you're using are based on community meetings, studies, and analysis based on the tep or the transit effectiveness project. >> yes, and my apologies for using an akron that without adequate explanation, but you are right on point. supervisor cohen: i know this is everyday knowledge for you, but you have got to slow down. this is the first time many of us are hearing this information. it is important for us to have this valuation. for a point of clarification about the tep program, you say you collected data. it is a curious to know if the data was disseminated, the questions or disseminated in any other language, any language other than english? >> if i may, i believe it was. but let me defer the question to julie. >> yes, the tep materials were
prepared in english, spanish, and chinese. when we were developing the recommendations, we had workshops across the city providing translation in spanish, english, and chinese. in our visitation valley workshop, we also had mandarin. in our district one workshop, i believe we did just cantonese. supervisor mar: i was at its session at the jewish community center, and a number of consultants held out to make it very multilingual and very sensitive to communities. supervisor cohen: thank you, ok. >> ok, if i may, the question had been asked of -- what kind of systems have been put in place to work on improving the service? one of the things i wanted to
point out, the single biggest customer complaint that we get about this service, in general, but including the rail services is about travel time and why we cannot go faster. interestingly enough, the t- line is, in fact, the fastest line in terms of travel speed. again, i said earlier that the t-line may be a model for the way we design lines. it is faster, even though it has cut congested areas in part, because we have got exclusive right of way. we have got a signal priorities. it has less stops than the other lines. in fact, while it does have some segments that can slow it down, not just mission rock to folsom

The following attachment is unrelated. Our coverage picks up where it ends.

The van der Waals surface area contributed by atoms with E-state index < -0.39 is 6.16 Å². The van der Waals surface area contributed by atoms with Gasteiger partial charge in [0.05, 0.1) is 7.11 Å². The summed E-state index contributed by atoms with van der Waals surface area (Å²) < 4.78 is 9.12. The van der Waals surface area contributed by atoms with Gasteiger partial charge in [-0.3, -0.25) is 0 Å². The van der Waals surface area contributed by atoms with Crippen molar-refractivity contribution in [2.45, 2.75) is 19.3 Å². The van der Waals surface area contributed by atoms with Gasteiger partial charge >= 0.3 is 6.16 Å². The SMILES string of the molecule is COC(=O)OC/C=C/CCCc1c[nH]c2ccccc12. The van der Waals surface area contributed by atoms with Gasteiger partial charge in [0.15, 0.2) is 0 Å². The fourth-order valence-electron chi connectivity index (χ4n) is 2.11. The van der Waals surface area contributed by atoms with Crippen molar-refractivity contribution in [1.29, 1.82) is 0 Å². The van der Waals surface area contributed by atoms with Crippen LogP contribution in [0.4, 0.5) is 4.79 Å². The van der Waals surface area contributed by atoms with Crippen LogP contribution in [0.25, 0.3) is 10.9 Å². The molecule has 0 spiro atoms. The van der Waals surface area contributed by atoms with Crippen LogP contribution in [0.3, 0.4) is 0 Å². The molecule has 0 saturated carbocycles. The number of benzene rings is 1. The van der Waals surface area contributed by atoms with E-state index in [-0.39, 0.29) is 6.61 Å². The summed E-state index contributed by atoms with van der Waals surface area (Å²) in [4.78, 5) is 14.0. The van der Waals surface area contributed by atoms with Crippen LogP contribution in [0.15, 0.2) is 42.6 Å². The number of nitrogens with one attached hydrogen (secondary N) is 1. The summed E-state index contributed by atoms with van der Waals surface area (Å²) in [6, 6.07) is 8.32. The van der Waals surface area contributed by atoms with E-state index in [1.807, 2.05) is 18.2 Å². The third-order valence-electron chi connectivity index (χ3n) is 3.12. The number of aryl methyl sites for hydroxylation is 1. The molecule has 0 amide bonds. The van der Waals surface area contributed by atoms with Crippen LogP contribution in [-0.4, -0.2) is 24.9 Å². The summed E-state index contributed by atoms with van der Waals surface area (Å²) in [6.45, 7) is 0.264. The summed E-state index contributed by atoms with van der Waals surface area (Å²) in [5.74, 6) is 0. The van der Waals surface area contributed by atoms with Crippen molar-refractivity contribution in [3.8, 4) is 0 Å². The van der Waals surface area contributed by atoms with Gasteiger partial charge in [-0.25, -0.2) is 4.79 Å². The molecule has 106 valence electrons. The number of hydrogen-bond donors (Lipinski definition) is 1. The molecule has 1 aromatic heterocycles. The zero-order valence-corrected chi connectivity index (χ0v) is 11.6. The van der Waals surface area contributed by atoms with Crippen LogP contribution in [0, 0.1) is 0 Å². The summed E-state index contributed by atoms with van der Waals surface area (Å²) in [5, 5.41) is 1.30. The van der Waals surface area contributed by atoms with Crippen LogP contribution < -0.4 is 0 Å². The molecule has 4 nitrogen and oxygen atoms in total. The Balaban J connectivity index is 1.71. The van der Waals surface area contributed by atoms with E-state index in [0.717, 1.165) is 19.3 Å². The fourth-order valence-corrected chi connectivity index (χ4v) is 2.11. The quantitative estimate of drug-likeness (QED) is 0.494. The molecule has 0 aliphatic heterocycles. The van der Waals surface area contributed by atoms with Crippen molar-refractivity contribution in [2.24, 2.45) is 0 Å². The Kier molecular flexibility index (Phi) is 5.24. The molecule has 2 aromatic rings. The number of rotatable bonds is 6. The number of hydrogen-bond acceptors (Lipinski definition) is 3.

in that area that is highly congested threw the ball park, but when you get down on the third straight line, when you clear the bridge, you have the fastest rail travel in the system. i think it was important that one of the things went third street was designed and implemented, part of what we tried to do was to get out of the way of the traffic as best we could. from a travel perspective or travel time perspective, we're headed in the right direction. at the same time, the on-time performance for the t-line is 58%. that is not where we would like to be. and again, part of the reason i walk you through the scope of the line and where people are getting on and off and said it
is 76 minutes travel time is some of the biggest issues on on-time performance, for example, we measure it at west portal. the biggest delay on this particular line, on the the k-t line is if we have a gap in service or if there is a train missing or a train is significantly late. normally we try to make an adjustment. when you go from west portal, there is no switch or no physical plant that allows us, beyonce st. francis circle -- so from st. francis circle to balboa, you would not be able to make an adjustment in the train service to put it on time. that is significant, especially when you look at the bottleneck in the travel, the stock plans -- the stop signs and lights along ocean avenue, that has a significant impact on the on- time performance of the whole line. i think part of the other bottleneck for congestion on on-